New facility provides safe, secure care for chronic runaway teens
September 2018 · Ministry News
An 18-bed secure care facility for juveniles judged to be chronic runaways has opened in Sedgwick County. It is licensed by the State and operated under the direction of Saint Francis.
Located within the Sedgwick County Juvenile Detention Center, the secured area has separate wings for boys and girls, each wing housing nine beds. This is only the third secure care juvenile facility in the state, bringing the total number of secure care beds to 42. The other secure care beds are located Newton and Junction City.
The 5,000-square-foot area includes a communal recreation area, dining hall and classrooms where youth, ages 12 – 18, can continue their schoolwork under the instruction of ORION Education and Training, a USD 259 subcontractor. A staff of 25 Saint Francis employees, including social workers and behavioral technicians, oversee the youth 24-7. A clinical director and registered nurse are also on staff during the day.
“Kansas has an increasing need for beds and therapeutic treatment options for children in foster care, especially those children who have chronic runaway behaviors,” said Trish Bryant, Vice President of Children and Family Services for Saint Francis. “The Sedgwick County Department of Juvenile Programs reached out to us with an offer of available space in their facility. We’re excited to take this program from concept to reality, and we appreciate the County’s tremendous support.”
Juvenile court judges across Kansas adjudicate youth to a secure care facility, often because these youth repeatedly have run away from other child welfare placements. Youth are sent to the facility for an initial 60-day stay, with two 60-day extension options available at the court’s discretion. The youth are required to stay the full length of time ordered by the court.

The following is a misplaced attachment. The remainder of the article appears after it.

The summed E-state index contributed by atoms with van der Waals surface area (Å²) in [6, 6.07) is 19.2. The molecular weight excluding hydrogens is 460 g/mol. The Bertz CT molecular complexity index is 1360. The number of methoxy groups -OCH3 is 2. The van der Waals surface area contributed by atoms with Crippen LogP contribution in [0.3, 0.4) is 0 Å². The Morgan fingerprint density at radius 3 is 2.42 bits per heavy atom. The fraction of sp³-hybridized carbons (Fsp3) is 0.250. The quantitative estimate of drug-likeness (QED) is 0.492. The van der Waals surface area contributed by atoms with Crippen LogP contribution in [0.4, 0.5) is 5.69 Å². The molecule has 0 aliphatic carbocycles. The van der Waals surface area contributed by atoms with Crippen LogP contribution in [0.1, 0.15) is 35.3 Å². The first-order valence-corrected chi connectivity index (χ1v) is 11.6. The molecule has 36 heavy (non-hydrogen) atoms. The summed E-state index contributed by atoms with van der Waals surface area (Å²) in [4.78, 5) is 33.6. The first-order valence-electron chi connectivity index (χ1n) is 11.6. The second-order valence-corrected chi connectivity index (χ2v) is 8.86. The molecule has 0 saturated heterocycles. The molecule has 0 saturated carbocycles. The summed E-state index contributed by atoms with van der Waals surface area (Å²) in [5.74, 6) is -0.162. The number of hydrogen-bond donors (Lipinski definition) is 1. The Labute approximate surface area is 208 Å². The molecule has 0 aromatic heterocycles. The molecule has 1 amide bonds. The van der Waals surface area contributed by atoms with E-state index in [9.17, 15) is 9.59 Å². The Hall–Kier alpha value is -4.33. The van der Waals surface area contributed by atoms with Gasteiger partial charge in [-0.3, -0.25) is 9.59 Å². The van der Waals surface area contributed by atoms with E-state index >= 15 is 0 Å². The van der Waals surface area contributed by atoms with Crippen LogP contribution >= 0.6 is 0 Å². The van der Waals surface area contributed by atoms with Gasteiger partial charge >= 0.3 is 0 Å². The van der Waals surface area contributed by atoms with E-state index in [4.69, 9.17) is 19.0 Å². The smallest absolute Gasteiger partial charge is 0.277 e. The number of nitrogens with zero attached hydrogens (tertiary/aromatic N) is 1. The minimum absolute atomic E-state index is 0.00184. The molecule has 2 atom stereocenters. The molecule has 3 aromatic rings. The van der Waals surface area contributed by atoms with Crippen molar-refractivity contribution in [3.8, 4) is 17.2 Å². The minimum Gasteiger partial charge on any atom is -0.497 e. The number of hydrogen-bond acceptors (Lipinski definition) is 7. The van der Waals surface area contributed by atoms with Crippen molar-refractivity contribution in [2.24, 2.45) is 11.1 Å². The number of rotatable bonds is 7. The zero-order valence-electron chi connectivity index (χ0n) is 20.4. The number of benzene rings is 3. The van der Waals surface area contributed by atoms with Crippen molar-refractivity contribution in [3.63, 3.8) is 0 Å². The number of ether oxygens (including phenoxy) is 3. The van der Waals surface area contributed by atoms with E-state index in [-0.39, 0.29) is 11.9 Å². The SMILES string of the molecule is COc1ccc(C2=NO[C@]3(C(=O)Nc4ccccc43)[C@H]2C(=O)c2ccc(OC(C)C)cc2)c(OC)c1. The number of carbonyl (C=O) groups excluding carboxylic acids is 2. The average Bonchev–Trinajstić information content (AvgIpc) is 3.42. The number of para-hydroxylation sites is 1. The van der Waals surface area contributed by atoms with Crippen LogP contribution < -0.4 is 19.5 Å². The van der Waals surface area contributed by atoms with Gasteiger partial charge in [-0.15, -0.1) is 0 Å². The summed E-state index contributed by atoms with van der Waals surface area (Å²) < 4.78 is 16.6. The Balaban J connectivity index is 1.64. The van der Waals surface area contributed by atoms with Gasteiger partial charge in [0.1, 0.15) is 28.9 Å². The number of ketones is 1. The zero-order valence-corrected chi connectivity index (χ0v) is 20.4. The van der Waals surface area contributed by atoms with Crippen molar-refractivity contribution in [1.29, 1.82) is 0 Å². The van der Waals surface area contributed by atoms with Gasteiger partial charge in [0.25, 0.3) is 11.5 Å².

“The courts have been asking for more beds and more safe settings like this,” Bryant said. “Saint Francis has designed this program around a clinical model of trauma informed care and will include individual, group and family therapies. The whole idea is to give kids a safe environment where they can learn healthy living skills. They will get the behavioral therapy they need so they can recognize and control their own emotions. The goal is to prepare these kids to reintegrate into a family setting or other safe environment.”
“Many of these youth have experienced extensive trauma, and some are survivors of heinous human trafficking,” said the Very Reverend Robert N. Smith, Dean, President and CEO of Saint Francis. “That’s why we’ve structured a nurturing environment where kids don’t have to feel criminalized or further traumatized.
“Traditional youth detention facilities simply aren’t equipped or staffed to offer the kind of therapeutic services these kids need,” Smith continued. “Saint Francis’ model has the potential to vastly improve outcomes for these youth and strengthen juvenile justice programming in general. We are grateful to the Kansas Department of Children and Families and to Sedgwick County for embracing this concept and allowing us to implement it for Kansas’ kids.”